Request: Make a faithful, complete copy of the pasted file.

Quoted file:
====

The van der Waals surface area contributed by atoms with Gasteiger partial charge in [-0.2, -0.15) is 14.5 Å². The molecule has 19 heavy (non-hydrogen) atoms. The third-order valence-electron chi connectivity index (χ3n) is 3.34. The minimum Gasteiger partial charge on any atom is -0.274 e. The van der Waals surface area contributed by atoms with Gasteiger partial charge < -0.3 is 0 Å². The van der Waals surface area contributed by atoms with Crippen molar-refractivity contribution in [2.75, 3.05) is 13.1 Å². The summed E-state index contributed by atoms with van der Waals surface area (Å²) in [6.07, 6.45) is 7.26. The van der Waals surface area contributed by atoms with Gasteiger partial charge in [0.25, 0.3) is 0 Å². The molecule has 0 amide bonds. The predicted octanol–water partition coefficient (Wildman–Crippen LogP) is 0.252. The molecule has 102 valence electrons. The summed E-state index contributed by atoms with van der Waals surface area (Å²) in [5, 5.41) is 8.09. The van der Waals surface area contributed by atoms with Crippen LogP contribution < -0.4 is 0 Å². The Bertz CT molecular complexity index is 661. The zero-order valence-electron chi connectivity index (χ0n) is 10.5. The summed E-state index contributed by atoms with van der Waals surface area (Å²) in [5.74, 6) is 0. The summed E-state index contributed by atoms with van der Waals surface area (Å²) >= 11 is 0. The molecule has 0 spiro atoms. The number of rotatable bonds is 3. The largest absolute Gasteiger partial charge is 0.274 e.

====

The van der Waals surface area contributed by atoms with Gasteiger partial charge in [-0.2, -0.15) is 14.5 Å². The molecule has 19 heavy (non-hydrogen) atoms. The third-order valence-electron chi connectivity index (χ3n) is 3.34. The minimum Gasteiger partial charge on any atom is -0.274 e. The van der Waals surface area contributed by atoms with Gasteiger partial charge < -0.3 is 0 Å². The van der Waals surface area contributed by atoms with Crippen molar-refractivity contribution in [2.75, 3.05) is 13.1 Å². The summed E-state index contributed by atoms with van der Waals surface area (Å²) in [6.07, 6.45) is 7.26. The van der Waals surface area contributed by atoms with Gasteiger partial charge in [0.25, 0.3) is 0 Å². The molecule has 0 amide bonds. The predicted octanol–water partition coefficient (Wildman–Crippen LogP) is 0.252. The molecule has 102 valence electrons. The summed E-state index contributed by atoms with van der Waals surface area (Å²) in [5, 5.41) is 8.09. The van der Waals surface area contributed by atoms with Crippen LogP contribution < -0.4 is 0 Å². The Bertz CT molecular complexity index is 661. The zero-order valence-electron chi connectivity index (χ0n) is 10.5. The summed E-state index contributed by atoms with van der Waals surface area (Å²) in [5.74, 6) is 0. The summed E-state index contributed by atoms with van der Waals surface area (Å²) >= 11 is 0. The molecule has 0 spiro atoms. The number of rotatable bonds is 3. The largest absolute Gasteiger partial charge is 0.274 e.